7. I passed the Civil WRE this cycle on my first attempt. I learned a lot from this forum. So, I decided to make a post detailing my experience in PE exam preparation and actual test taking. Exam cycle: April 2018 Total preparation time: around 60 h. Put 10 h during Christmas/New Year 30 h during March 20 h during April. Review course: No review courses Reference materials: 1) School of PE Refresher (SoPE) Notes (shared by one of my friends) 2) Civil Engineering Reference Manual (CERM) by Michael R. Lindeburg 3) Civil Engineering All-In-One PE Exam Guide (AIO): Breadth and Depth by Indranil Goswami 4) FE Reference Handbook for Civil (FRH) by NCEES 5) NCEES Practice Exam (NPE): 2011 and 2014 version Things that I think helped me: Exam Preparation: - I used NCEES exam specification as the only syllabus. I stick to that guideline and determined what are the chapters and topics that I need to review from CERM and AIO. - I put less focus on tabbing references. Rather I prepared a personal index for each topic mentioned in the NCEES exam specification. Under each topic, I also wrote down the relevant chapters, equations, references, and practice problems. This really helped me during the exam because based on the focus area of the exam problem, I exactly knew where to look at for relevant information. - I prepared separate binders for each focus area for AM. - I downloaded the Civil FRH from NCEES website (available for free, I think) and only printed the pages that are relevant to the posted PE exam specification. I found this very helpful during the exam. In fact, during the exam, I used FRH more than CERM for mathematical problems. - The AIO guidebook was my third reference handbook. It was excellent in terms of some short-cut equations (for example, slope stability or head-loss equation) where you can just plug and chuck values to get the answer depending on how the exam problem was set. - I attempted every at the end of chapters problem in the AIO book. I thought those were very good in terms of the difficulty of the actual exam and the skill tested. - In all the practice exams/practice problems, I used my index to make sure I can follow it to find relevant information. - Write down all the conversions that you frequently encounter, (e.g., psi to water height, acre-ft to inch, mgd* mg/l to lb/day) in the formula section of your reference materials. I printed the CERM appendix and index separately, did spiral binding, and the first page of those bindings were conversion formula. - I set aside some topics considering the effort vs return. For example, culverts and three-reservoir systems are the topics that I didn’t prepare for at all. Primarily because it’s just 2 problems out of 80 which could take a disproportionate amount of effort to prepare for. Exam taking: - Several people suggested it earlier but I will mention it once again because it’s THAT important: make several passes to complete your exam. I made 4 passes. In the first pass, I solved the problems that I exactly knew how to solve and was done under 3 minutes. I found at least 10 problems like that (including theoretical questions). In the second pass, I solved the problems that I knew how to solve but not sure how long they might take: I never spent more than 6 minutes in a problem at this stage. In the third pass, solve the problems that you are not sure how to solve but know the topic well. The fourth pass would be reserved for the last 15 minutes of the exam for wild guess: I hope you don’t need it. For me, the fourth pass involved 4 problems. - The index of the reference was very helpful for me. I answered at least 3 theoretical questions just looking at the index, finding the correct page, and reading the relevant section. - Two of the problems initially I had no idea how to solve (phase 4), however I was able to solve both of them just looking at the FRH. They had the exact equations to solve the problem. In the end, I think I got one of them correct. So, again if you are unsure what the problem is about look at your self-prepared index sheet/FRH formula Disclosure: Now, because a diverse group of engineers take this exam, I thought as a disclosure, I should share my background. I received my bachelors in a foreign country approximately 10 years ago. My masters and PhD had a completely different focus from core civil engineering. Except for some WRE courses, I was out of touch with any Civil engineering courses for 10 years. However, I consider myself a good exam taker and have good GPA to support that. So, adjust your exam preparation plan accordingly.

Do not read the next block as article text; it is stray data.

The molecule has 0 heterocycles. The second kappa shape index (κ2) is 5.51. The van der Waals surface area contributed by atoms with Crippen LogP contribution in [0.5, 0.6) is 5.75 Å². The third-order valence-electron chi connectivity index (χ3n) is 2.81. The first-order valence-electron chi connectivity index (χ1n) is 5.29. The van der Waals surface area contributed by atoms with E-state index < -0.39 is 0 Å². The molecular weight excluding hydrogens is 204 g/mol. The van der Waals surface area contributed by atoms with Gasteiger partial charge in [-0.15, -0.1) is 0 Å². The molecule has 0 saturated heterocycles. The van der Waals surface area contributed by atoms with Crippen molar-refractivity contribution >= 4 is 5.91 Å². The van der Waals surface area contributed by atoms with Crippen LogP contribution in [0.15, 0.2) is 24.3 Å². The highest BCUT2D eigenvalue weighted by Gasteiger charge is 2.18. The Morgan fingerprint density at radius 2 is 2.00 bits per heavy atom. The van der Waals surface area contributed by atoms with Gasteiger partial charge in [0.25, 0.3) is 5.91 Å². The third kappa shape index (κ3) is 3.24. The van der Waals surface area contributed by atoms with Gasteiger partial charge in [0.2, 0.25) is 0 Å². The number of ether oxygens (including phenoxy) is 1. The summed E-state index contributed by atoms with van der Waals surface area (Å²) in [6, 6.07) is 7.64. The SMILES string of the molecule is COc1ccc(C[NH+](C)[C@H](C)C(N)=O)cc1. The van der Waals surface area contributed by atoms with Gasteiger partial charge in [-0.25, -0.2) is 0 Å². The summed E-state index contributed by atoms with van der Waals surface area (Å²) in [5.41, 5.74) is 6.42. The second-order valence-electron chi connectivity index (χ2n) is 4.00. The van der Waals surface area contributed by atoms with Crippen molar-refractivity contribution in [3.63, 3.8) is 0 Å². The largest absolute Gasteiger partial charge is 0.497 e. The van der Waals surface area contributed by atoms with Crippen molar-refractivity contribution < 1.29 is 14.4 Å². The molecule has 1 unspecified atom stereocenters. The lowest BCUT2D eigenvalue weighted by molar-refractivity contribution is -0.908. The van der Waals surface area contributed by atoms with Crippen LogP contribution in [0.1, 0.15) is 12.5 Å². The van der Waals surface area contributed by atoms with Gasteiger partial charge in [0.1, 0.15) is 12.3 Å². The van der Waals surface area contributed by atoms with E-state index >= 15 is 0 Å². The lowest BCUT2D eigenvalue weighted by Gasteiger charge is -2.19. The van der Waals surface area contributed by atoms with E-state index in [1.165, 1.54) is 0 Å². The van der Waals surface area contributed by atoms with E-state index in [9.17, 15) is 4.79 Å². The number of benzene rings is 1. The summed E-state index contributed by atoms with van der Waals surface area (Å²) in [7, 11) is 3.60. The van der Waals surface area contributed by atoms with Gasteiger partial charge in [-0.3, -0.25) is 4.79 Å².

8. Did she take the exam right out of college/within 2-3 years of graduation. Also how's her academic grade? Were those outstanding/straight A's? If so, I want to believe her. If not, I would say she was downplaying her effort. I know multiple people who passed the exam with 30-40 hrs of preparation.
  9. new_at_this

    TEXAS IS OUT!

    Congrats!
  10. new_at_this

    CALIFORNIA IS OUT !!!!

    Congrats from another WRE.
  11. new_at_this

    CALIFORNIA IS OUT !!!!

    Thank you! It helped a lot with the stress during waiting period. I will definitely stick around.
  12. new_at_this

    CALIFORNIA IS OUT !!!!

  13. new_at_this

    Colorado

    Congratulations to all who passed.
  14. new_at_this

    California

    Anyone wants to call the board?
  15. new_at_this

    NCEES tweet

    I second. Please hold a protest not to release the result just before the long weekend...